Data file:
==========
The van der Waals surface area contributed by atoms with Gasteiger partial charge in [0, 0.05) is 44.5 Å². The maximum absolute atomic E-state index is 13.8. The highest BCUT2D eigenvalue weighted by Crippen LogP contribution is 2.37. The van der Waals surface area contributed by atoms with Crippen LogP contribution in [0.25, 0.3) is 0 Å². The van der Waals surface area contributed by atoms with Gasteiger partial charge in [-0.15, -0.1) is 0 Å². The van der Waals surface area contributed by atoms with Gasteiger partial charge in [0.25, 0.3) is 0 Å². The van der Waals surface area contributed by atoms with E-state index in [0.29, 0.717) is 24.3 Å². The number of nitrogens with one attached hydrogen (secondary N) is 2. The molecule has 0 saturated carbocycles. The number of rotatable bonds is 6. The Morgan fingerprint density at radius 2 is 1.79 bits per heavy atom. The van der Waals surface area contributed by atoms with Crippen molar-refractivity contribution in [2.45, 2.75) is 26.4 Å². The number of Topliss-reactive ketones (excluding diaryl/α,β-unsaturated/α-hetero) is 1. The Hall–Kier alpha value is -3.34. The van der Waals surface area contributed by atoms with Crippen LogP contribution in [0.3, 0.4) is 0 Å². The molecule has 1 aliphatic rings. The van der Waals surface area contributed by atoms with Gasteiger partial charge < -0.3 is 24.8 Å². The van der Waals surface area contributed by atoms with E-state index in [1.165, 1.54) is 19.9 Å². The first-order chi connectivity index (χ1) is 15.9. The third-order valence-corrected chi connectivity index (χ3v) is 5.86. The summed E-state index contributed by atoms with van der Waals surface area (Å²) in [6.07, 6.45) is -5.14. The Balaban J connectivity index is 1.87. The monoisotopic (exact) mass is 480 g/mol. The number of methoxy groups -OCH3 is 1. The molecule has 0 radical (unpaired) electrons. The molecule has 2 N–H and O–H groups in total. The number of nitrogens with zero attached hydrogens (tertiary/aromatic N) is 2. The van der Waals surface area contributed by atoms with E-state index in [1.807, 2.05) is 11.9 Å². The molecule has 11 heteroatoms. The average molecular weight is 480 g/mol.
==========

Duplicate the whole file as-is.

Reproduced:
The van der Waals surface area contributed by atoms with Gasteiger partial charge in [0, 0.05) is 44.5 Å². The maximum absolute atomic E-state index is 13.8. The highest BCUT2D eigenvalue weighted by Crippen LogP contribution is 2.37. The van der Waals surface area contributed by atoms with Crippen LogP contribution in [0.25, 0.3) is 0 Å². The van der Waals surface area contributed by atoms with Gasteiger partial charge in [-0.15, -0.1) is 0 Å². The van der Waals surface area contributed by atoms with Gasteiger partial charge in [0.25, 0.3) is 0 Å². The van der Waals surface area contributed by atoms with E-state index in [0.29, 0.717) is 24.3 Å². The number of nitrogens with one attached hydrogen (secondary N) is 2. The molecule has 0 saturated carbocycles. The number of rotatable bonds is 6. The Morgan fingerprint density at radius 2 is 1.79 bits per heavy atom. The van der Waals surface area contributed by atoms with Crippen molar-refractivity contribution in [2.45, 2.75) is 26.4 Å². The number of Topliss-reactive ketones (excluding diaryl/α,β-unsaturated/α-hetero) is 1. The Hall–Kier alpha value is -3.34. The van der Waals surface area contributed by atoms with Crippen LogP contribution in [0.3, 0.4) is 0 Å². The molecule has 1 aliphatic rings. The van der Waals surface area contributed by atoms with Gasteiger partial charge < -0.3 is 24.8 Å². The van der Waals surface area contributed by atoms with E-state index in [1.165, 1.54) is 19.9 Å². The first-order chi connectivity index (χ1) is 15.9. The third-order valence-corrected chi connectivity index (χ3v) is 5.86. The summed E-state index contributed by atoms with van der Waals surface area (Å²) in [6.07, 6.45) is -5.14. The Balaban J connectivity index is 1.87. The monoisotopic (exact) mass is 480 g/mol. The number of methoxy groups -OCH3 is 1. The molecule has 0 radical (unpaired) electrons. The molecule has 2 N–H and O–H groups in total. The number of nitrogens with zero attached hydrogens (tertiary/aromatic N) is 2. The van der Waals surface area contributed by atoms with E-state index in [1.807, 2.05) is 11.9 Å². The molecule has 11 heteroatoms. The average molecular weight is 480 g/mol.